Jeffrey Hewitt, an analyst with Gartner, says virtually all major server vendors are increasing efforts to capture greater share in the blade-server market, a market that highlights major changes in the way servers are used and deployed. "This market represents a disruption cycle, and whenever you've got a cycle like this you've got an opportunity for a vendor to capitalize on it and capture market share," Hewitt says. "These vendors see this is an important area for the future, and there is still a lot of market share up for grabs."
Although total blade-server unit shipments in 2004 were slightly below the projections made when entering the year, total revenue from the market met or exceeded expectations. "Shipments in the first half of 2004 were certainly weaker than had been expected," says Jessica Yang, an analyst with IDC. "But volume started picking up in the third quarter and momentum was building."
According to Gartner, blade-server shipments grew from about 60,000 in the first quarter to 62,000 in the second quarter, 68,000 in the third quarter, and 107,000 in the fourth quarter, for a total of more than 298,000 shipments for the year.
IDC saw the market as slightly bigger, saying that 306,000 blade servers shipped in 2004. IDC projects blade-server shipments of 510,000 this year, growing to 2.8 million in 2009. Revenue from blade servers was $1.2 billion last year and is expected to grow to $2 billion this year and nearly $9 billion in 2009, IDC says.
Gartner sees blade-server shipments growing to 541,000 this year to 1.3 million by 2009. Revenue from blade servers is expected to top $1.6 billion this year and grow to more than $3 billion by 2009.
Early market projections may have been a little high in part because of anticipation of Dell re-entering the market, which didn't happen until the fourth quarter, Yang says.
Most encouraging for vendors, however, was the high level of revenue generated by blade servers as customers consistently chose to move to high-priced two-way and four-way blade-server implementations, instead of one-processor systems, Yang says. That happened in part because users have begun utilizing blades throughout the enterprise. "We are seeing people really moving to adopt blade servers for all types of server workloads," she says.
"Customers see blades as the infrastructure they want to align to for the future," says Mark Potter, director of BladeSystem for Hewlett-Packard. "They are seeing that blades have very good advantages in helping to address operational costs and getting a handle on how they manage their compute resources."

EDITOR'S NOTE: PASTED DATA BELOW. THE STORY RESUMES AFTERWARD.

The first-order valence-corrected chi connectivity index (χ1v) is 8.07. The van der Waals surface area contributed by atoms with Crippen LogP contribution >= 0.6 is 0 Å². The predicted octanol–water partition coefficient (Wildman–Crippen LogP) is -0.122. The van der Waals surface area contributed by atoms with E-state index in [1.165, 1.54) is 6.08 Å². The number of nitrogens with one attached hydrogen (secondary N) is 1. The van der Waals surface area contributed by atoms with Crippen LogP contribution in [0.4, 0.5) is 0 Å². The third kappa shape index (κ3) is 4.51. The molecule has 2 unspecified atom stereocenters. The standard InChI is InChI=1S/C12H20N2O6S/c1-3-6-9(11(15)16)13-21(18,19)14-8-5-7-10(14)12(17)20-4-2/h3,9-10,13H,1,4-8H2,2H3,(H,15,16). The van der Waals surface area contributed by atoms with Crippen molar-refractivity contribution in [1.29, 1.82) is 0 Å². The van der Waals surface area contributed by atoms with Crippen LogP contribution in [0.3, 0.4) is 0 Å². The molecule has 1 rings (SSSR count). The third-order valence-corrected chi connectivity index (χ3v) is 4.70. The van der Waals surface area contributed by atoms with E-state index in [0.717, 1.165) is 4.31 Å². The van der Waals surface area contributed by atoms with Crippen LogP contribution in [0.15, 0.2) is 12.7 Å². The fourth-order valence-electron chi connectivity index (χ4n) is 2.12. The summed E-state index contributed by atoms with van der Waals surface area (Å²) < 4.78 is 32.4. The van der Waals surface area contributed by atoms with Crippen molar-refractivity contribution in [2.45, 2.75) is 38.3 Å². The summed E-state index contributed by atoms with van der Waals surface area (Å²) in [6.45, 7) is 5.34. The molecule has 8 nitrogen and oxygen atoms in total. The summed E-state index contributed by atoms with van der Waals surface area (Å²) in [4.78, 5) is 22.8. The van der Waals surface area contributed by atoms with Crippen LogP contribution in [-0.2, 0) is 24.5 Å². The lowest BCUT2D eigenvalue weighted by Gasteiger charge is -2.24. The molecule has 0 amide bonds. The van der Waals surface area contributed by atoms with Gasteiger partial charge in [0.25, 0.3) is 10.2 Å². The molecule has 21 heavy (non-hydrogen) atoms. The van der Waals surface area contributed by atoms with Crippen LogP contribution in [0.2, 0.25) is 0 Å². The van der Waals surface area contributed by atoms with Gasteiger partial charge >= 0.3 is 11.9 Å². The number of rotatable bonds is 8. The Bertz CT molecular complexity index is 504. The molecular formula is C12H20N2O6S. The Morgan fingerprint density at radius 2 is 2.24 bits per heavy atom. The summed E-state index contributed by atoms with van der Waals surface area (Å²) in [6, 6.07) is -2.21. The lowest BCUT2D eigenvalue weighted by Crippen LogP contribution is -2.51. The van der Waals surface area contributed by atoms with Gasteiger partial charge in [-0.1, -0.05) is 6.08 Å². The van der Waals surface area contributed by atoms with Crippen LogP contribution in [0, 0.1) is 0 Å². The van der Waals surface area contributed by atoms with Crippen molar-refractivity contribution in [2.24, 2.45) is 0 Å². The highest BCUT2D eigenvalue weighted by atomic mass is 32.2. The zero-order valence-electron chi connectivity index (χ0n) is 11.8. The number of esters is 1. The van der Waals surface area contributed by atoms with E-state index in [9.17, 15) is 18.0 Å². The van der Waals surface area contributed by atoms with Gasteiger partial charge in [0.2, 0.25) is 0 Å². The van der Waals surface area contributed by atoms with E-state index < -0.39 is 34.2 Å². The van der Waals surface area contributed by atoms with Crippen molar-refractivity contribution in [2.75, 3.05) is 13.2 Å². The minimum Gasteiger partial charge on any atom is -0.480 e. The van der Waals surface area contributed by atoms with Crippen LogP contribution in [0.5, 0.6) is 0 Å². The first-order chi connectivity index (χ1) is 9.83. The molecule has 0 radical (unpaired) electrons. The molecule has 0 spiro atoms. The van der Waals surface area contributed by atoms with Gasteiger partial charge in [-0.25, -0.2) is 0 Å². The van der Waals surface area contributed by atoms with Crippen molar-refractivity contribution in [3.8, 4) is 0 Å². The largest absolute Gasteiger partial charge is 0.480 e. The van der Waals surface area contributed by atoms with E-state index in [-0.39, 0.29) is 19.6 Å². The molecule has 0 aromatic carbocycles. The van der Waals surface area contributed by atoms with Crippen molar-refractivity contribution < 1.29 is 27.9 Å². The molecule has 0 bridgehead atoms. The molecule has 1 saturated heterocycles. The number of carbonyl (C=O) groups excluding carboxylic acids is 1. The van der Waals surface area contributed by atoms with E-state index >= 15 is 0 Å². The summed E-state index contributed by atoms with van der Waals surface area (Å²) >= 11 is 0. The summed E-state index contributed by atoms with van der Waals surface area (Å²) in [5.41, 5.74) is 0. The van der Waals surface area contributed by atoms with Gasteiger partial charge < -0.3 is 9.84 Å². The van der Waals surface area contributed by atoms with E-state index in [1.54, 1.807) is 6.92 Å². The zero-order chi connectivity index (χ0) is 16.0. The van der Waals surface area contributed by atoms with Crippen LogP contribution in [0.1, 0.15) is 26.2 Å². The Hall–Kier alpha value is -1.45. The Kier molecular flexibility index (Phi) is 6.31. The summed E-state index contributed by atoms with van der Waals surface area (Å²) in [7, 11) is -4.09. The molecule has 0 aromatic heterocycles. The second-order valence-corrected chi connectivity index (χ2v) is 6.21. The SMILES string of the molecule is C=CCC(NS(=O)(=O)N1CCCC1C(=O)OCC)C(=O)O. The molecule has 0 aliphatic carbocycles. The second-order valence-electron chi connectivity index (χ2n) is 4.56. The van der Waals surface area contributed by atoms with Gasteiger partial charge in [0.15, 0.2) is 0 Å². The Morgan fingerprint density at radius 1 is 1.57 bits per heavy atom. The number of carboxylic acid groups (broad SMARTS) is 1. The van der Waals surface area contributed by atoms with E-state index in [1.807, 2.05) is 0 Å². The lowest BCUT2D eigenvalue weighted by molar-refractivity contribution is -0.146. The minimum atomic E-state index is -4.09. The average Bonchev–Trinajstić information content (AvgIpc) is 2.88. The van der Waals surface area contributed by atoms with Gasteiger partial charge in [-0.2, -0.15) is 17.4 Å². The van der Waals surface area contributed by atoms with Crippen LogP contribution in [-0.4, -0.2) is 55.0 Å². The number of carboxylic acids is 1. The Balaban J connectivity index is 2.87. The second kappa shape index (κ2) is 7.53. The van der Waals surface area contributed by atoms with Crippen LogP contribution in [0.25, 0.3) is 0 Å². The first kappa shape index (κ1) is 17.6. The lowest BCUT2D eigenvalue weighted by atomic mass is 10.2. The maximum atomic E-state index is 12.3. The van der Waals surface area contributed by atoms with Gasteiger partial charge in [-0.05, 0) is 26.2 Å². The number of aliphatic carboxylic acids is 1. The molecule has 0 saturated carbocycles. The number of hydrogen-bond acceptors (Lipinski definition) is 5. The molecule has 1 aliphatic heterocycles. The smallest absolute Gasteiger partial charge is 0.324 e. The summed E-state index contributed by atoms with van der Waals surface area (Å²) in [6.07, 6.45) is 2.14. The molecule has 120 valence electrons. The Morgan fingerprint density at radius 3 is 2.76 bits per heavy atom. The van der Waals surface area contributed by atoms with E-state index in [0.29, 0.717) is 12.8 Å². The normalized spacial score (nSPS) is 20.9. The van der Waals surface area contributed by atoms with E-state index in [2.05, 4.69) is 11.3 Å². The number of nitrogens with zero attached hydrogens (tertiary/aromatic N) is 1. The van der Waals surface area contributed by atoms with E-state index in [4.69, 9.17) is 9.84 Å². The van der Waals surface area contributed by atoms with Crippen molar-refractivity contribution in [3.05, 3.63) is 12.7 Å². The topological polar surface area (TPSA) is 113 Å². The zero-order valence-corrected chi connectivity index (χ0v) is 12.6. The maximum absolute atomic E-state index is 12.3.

Tim Dougherty, director of BladeServer marketing for IBM, says the past year has seen the blade-server market "move from the bleeding-edge kind of customers over into the mainstream. Customers are getting much more comfortable with the concept of blades, and although the blade market may be young in years, when you compare its growth to that of rack-optimized servers, we're actually ahead of that pace."
Although the blade-server market is a "two-horse race" for leadership between IBM and HP, Gartner's Hewitt says Dell made significant inroads considering it had very limited product available during the bulk of the year.
According to Gartner, IBM led all vendors with shipments of 122,000 blades and revenue of $518 million in 2004, followed by HP with shipments of 106,000 blades and revenue of $437 million, Sun Microsystems with shipments of 17,000 blades and revenue of $114 million, and Dell with shipments of 13,000 blades and revenue of $33 million.
IDC recorded IBM with shipments of 125,000 blades and revenue of $514 million, HP with shipments of 98,000 and revenue of $399 million, Dell with shipments of 13,000 blades and revenue of $38 million, Fujitsu with shipments of 9,500 blades and revenue of $35 million, and Sun with shipments of 9,400 blades and revenue of $21 million.
The market in 2004 went through several vendor changes. The most significant was the decision by Dell to re-enter the market in November with a blade offering based on Xeon processors. Dell had previously participated in the blade-server market with an offering based on Pentium processors.
RLX Technologies Inc., which had been an early supplier of blade servers, decided late in the year to discontinue offering server hardware and concentrate on supplying management software for the market. Earlier this month, RLX received more than $9 million in venture-capital funding to help finance the transition.
Sun also disclosed last year that it plans to revamp its blade offering and bring a different product to market in 2006.
The blade-server market will remain important to vendors as it grows to become as large as traditional pedestal and rack systems over the next five to seven years, Hewitt says. "It's an exciting technology area and has that Dodge Viper effect," he says. "All the vendors will continue to have and sell their regular 'car and truck' lines, but they're going to increasingly have this 'Viper' they can show people to demonstrate their innovation and capabilities."